April 2009


And no time to work up a thoughtful post either, but I promise not to quote that P J Harvey song.  Just a quick note to let you know that the Harry Ransom Center recently announced that the Robert De Niro Film Materials Collection is now available to researchers.  You can read the official press release in all its multimedia splendor here.

Something else to look forward to in Austin!

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Performing Arts Roundtable member, Kit Leary, sent in a copy of this lovely promotional poster (which, hopefully, will display correctly here).  In what sounds sure to be an interesting series of programs, the Oregon Shakespeare Festival is simultaneously celebrating both the state’s sesquicentennial and its own historic connection with the 19th century Chautauqua movement. The first of these events is scheduled for this Saturday.  Check it out if you happen to be in the Ashland area or you might consider working one of the others into your summer vacation plans.  Full info is available here.

In what may prove to be our only acknowledgment of May Day activities, we happily point you to the new preservation statement just released by the Technical Committee of the Association for Recorded Sound Collections.  This document contains “recommendations for preserving sound recordings… and transferring sound recordings to an archival digital format.”  Full text may be found by following the link here.

Sheet music cover for "Love's Intense in Tents'

Sheet music cover for "Love's Intense in Tents'

TheaterMania reports today that the Rodgers and Hammerstein Organization will be sold to Imagem Music Group (which last year bought Boosey & Hawkes).   Long time Executive Director of  the RHO, Theodore S. Chapin will be retained in a leadership capacity.  The full press release from Imagem is available here.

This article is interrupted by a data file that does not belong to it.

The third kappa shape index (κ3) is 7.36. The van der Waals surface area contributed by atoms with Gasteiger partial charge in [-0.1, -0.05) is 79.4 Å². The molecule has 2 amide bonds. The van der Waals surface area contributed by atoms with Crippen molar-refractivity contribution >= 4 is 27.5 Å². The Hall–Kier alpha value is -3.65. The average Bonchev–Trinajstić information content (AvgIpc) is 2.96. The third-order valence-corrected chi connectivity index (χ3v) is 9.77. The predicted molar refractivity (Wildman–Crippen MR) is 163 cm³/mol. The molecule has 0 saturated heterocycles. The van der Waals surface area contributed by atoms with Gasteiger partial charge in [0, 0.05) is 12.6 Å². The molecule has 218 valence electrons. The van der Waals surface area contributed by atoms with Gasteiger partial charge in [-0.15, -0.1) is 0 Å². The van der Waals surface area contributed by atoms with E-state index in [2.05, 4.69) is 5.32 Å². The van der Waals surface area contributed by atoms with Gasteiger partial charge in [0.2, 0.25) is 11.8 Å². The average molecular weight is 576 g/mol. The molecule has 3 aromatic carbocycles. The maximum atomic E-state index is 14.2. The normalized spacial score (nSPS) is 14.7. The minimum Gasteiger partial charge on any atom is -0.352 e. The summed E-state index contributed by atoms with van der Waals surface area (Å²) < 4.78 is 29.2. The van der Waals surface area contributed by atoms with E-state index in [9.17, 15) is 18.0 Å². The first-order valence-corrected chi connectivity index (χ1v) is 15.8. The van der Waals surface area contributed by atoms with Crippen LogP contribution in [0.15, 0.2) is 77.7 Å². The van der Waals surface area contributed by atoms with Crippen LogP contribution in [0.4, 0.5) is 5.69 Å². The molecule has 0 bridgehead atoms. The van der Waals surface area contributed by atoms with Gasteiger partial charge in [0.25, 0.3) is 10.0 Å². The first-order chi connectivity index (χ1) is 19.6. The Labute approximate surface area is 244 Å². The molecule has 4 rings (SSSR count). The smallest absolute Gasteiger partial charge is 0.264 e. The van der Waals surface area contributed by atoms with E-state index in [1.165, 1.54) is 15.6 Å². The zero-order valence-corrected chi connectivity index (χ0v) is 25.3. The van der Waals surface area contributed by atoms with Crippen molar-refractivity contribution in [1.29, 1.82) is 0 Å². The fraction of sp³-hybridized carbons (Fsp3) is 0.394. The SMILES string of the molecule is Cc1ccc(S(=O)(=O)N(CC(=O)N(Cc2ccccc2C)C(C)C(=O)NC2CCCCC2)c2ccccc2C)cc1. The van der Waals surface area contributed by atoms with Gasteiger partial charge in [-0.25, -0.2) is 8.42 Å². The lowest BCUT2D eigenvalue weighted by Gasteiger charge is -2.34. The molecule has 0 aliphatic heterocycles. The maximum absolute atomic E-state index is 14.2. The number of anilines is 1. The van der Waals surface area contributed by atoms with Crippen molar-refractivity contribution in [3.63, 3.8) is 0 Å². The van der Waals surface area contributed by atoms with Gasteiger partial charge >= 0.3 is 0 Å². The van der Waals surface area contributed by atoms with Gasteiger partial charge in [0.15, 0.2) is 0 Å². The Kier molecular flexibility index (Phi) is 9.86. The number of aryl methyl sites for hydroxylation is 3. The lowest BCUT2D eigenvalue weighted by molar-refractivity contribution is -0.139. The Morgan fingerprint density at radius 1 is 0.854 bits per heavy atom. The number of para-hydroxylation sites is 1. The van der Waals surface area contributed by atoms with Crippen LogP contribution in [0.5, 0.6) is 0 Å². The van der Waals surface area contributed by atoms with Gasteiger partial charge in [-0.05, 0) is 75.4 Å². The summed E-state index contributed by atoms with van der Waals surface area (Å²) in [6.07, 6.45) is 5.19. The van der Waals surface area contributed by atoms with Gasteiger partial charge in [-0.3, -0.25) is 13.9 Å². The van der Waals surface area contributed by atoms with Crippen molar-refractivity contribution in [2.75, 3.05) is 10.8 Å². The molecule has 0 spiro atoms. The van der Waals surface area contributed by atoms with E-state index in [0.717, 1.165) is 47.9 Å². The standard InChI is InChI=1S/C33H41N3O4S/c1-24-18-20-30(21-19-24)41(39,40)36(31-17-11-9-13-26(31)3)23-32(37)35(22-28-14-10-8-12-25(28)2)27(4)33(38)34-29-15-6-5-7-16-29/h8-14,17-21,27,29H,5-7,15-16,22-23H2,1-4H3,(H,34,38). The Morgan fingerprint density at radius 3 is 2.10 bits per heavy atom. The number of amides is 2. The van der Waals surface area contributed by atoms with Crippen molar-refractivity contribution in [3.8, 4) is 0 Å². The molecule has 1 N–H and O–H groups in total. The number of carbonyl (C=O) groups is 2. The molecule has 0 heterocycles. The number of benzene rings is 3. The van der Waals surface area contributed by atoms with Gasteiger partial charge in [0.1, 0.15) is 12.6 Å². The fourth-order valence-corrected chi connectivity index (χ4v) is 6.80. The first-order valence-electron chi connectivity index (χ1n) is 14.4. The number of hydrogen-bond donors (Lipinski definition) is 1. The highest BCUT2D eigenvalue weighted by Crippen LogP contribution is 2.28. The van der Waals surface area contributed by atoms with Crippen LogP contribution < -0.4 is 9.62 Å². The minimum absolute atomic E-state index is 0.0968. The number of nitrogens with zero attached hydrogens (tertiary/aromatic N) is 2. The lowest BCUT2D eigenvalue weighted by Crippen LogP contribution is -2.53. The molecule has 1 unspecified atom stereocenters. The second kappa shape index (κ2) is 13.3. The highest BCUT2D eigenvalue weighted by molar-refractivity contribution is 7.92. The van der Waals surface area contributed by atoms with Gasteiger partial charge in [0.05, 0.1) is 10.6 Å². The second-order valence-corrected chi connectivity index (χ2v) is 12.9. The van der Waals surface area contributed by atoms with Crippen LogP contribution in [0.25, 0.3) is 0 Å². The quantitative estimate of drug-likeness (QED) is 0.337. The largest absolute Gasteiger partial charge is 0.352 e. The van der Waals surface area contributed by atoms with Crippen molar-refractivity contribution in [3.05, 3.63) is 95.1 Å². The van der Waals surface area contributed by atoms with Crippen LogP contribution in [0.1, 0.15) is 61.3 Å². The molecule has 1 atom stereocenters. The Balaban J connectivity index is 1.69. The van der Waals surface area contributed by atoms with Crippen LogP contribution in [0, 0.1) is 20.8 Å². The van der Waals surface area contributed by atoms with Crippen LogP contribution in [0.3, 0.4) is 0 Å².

Image credit: NYPL Digital Gallery Image ID: g99c214_001

Roy Colmer photograph of door on 56th Street between 6th & 7th Avenue

Roy Colmer photograph of door on 56th Street between 6th & 7th Avenue

As usual, not strictly archival, but, in another one of those end-of-an-era stories that seem to keep cropping up with more and more frequency, today’s New York Times confirms the rumors of the venerable music store’s imminent closure.  You’ll find a good picture of the actual storefront on the Lost City blog.

Image credit: NYPL Digital Gallery Image ID: colmer_233_3014#1

Although this announcement is coming late, there still is a little time left to catch the final performances of Ballet West’s Treasures of the Ballets Russes program, if you happen to be in the Salt Lake City area.  The company has received rave reviews from the Dance Critic of the New York Times, but Ballet West also has been sponsoring a very elaborate festival, which has brought together several local organizations, to celebrate the Ballets Russes centennial since 4 March.  Check out the extensive calendar of events and the Ballet West blog for more information.  Sorry we didn’t notice sooner!

William Gaxton and Constance Carpenter in original Broadway production of "A Connecticut Yankee" (1927).

William Gaxton and Constance Carpenter in original Broadway production of "A Connecticut Yankee" (1927).

Man, is it ever hard to find a decent portrait of a Broadway musical orchestrator (even when the arranger also is a composer), so I guess it’s a fantastic idea that the Library of Congress is presenting a free two-day symposium on the topic in May.  You can read the press release with full information here.  The program is being offered in tandem with the publication of The Sound of Broadway Music: A Book of Orchestrators and Orchestrations by Steven Suskin (Oxford University Press, 2009), a book which clearly fills a gap that sorely needed filling (I’ll have to let you know more about the book some day; the title is not yet even on order at my library).

For the record, the orchestrator for the original Broadway production of A Connecticut Yankee was Roy K. Webb (had to look that up on IBDB)

Image credit: NYPL Digital Gallery Image ID: 485112